Stan and his Yorktown project appeared to be all but unstoppable…until failing college grades in 1987 caused Stan’s father to pull the plug on the entire endeavor. Stan’s education had to come first. And although some minor work (in secret) was done by Stan here and there over the next few years, the project was essentially in suspended animation for more than two decades. Stan had gotten married in 1995, had four children, and didn’t really have the time or resources to complete a full-on fan film…until 2009, that is.

As we learned last time, Stan began thinking about completing Yorktown beginning in 2009 after seeing how prolific Star Trek fan films had become during the past six years. He asked his friend PAUL McCUDDEN, a writer in Hollywood, for help expanding and finishing the script. And a bit of progress was being made.

THE SEARCH FOR STAN

Meanwhile, north of the border in the land of moose and maple, John Atkin was now in his mid-thirties and also a devotee of Star Trek fan films. And in early 2010, he began to wonder: “Whatever happened to that Yorktown project with George Takei from the 1980s?”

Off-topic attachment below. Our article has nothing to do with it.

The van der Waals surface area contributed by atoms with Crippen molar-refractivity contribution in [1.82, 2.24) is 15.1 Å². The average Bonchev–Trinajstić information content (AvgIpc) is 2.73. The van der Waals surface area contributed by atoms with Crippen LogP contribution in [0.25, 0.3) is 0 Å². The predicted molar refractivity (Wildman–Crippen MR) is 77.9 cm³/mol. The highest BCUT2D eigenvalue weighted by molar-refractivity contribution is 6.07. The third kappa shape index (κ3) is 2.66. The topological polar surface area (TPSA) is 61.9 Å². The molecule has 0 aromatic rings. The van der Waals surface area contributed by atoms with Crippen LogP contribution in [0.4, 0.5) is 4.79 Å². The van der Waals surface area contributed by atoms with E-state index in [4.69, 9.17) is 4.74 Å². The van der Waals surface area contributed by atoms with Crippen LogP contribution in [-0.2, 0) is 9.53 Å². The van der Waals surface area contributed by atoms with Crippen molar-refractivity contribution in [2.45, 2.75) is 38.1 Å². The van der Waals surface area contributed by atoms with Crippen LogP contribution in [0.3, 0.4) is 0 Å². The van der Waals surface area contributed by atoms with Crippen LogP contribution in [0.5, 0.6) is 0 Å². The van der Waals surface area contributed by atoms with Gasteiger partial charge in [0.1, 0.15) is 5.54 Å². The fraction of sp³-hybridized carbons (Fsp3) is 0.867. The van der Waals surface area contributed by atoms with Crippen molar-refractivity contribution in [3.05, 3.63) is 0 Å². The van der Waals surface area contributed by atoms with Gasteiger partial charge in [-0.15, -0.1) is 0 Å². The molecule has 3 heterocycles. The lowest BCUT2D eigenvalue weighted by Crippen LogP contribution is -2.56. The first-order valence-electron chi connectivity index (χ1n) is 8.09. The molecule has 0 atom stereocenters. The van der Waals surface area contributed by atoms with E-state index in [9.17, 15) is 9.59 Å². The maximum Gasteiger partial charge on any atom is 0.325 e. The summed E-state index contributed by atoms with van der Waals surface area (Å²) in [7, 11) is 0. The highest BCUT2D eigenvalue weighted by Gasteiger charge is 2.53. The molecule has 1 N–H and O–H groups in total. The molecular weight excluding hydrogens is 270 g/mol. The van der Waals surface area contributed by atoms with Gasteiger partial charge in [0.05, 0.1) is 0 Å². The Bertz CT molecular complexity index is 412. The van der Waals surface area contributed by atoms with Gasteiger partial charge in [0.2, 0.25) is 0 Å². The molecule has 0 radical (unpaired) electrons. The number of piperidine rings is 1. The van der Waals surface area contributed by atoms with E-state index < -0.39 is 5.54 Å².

He was determined to find out…

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YORKTOWN: A TIME TO HEAL (starring GEORGE TAKEI as Sulu) – the 35-year trek… (Part 3)

In Part 1 and Part 2, we met STAN WOO, who back in 1985 convinced GEORGE TAKEI to star as Sulu and JAMES SHIGETA to appear as Admiral Nogura in Stan’s Star Trek fan film YORKTOWN: A TIME TO HEAL. Also working on the project was legendary Star Trek production artist ANDREW PROBERT, who designed both the refit U.S.S. Enterprise from ST:TMP and also the Enterprise-D from ST:TNG. Andrew custom-designed a “hybrid” TOS/TMP U.S.S. Yorktown that could appear in the film to help establish the time-frame as during the Enterprise‘s refit. Also appearing in the movie was Leonard Nimoy’s assistant, TERESA VICTOR, along with a few other notable names from fandom and even from professional Star Trek.